It is important in our fast-paced world to be able to prototype quickly, but also to ensure that we are not doing unnecessary work. To achieve these goals, we need a framework that combines simplicity with efficiency.
Any description of Spring Boot would be incomplete without the mention of Spring Framework, so let’s start with a brief introduction.
The Spring Framework provides a comprehensive programming and configuration model for modern Java-based enterprise applications on any deployment platform.
Spring is a dependency injection container that helps define everything in our application as loosely coupled components which it then gathers at run time. It also has a programming model that allows us to make abstractions based on specific deployment environments.
Dependency injection means creating dependent objects outside of a class, then introducing them to the class in different ways. This technique is intended to achieve the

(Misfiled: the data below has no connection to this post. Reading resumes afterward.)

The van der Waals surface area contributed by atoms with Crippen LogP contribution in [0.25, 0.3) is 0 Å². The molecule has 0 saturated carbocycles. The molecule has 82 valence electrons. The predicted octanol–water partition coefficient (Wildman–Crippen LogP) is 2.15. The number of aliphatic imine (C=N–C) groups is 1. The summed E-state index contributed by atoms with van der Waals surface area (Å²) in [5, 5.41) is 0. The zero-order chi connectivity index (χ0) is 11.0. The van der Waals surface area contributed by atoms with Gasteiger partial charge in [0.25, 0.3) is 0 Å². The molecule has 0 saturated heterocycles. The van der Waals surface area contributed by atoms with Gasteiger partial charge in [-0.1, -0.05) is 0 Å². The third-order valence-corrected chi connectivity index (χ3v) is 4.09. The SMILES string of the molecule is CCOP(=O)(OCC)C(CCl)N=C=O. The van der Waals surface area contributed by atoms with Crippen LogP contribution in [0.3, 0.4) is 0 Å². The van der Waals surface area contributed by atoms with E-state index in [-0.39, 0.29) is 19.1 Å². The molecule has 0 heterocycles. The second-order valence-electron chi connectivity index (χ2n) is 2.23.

between classes and their dependencies. Note: Inversion of Control (IoC) expects the direction of dependency within the application to be in the direction of abstraction, not implementation details. IoC Inversion of Control
The Spring Portfolio includes several sub-projects, including Spring Data, Spring Security, and most notably, Spring Boot. The specific sub-projects used in the course are:
- Spring Boot
- Spring Data
- Spring Security
- Spring Web MVC
Spring Boot is an open-source Java-based framework which is mainly used to create microservices.
Spring Data’s mission is to provide a familiar and consistent, Spring-based programming model for data access while retaining the unique traits of the underlying data store.
Spring Security is a powerful and highly customizable authentication and access-control framework. It is the de-facto standard for securing Spring-based applications.
Spring Web MVC
Spring Web MVC is Spring’s web framework, and is built on the Servlet API.